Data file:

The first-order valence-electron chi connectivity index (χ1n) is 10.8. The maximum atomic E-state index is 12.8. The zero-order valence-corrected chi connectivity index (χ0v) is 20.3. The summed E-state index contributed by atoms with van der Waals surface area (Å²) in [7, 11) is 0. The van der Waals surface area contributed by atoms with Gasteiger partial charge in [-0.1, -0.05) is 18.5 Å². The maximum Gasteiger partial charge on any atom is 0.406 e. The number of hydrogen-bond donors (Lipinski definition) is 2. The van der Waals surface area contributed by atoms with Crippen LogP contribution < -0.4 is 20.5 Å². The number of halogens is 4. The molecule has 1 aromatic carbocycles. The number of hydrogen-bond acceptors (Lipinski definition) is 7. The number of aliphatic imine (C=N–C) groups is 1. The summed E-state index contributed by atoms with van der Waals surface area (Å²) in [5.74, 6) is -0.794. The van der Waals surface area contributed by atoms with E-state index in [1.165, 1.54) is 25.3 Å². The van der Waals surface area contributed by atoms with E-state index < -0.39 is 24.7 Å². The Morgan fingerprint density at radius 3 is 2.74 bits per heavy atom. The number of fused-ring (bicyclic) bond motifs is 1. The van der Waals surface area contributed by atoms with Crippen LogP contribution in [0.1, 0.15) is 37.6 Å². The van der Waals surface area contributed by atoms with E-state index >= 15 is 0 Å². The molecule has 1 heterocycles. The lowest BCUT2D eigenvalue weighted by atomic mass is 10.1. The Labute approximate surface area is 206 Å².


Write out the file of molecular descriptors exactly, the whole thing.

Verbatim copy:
The first-order valence-electron chi connectivity index (χ1n) is 10.8. The maximum atomic E-state index is 12.8. The zero-order valence-corrected chi connectivity index (χ0v) is 20.3. The summed E-state index contributed by atoms with van der Waals surface area (Å²) in [7, 11) is 0. The van der Waals surface area contributed by atoms with Gasteiger partial charge in [-0.1, -0.05) is 18.5 Å². The maximum Gasteiger partial charge on any atom is 0.406 e. The number of hydrogen-bond donors (Lipinski definition) is 2. The van der Waals surface area contributed by atoms with Crippen LogP contribution < -0.4 is 20.5 Å². The number of halogens is 4. The molecule has 1 aromatic carbocycles. The number of hydrogen-bond acceptors (Lipinski definition) is 7. The number of aliphatic imine (C=N–C) groups is 1. The summed E-state index contributed by atoms with van der Waals surface area (Å²) in [5.74, 6) is -0.794. The van der Waals surface area contributed by atoms with E-state index in [1.165, 1.54) is 25.3 Å². The van der Waals surface area contributed by atoms with E-state index < -0.39 is 24.7 Å². The Morgan fingerprint density at radius 3 is 2.74 bits per heavy atom. The number of fused-ring (bicyclic) bond motifs is 1. The van der Waals surface area contributed by atoms with Crippen LogP contribution in [0.1, 0.15) is 37.6 Å². The van der Waals surface area contributed by atoms with E-state index >= 15 is 0 Å². The molecule has 1 heterocycles. The lowest BCUT2D eigenvalue weighted by atomic mass is 10.1. The Labute approximate surface area is 206 Å².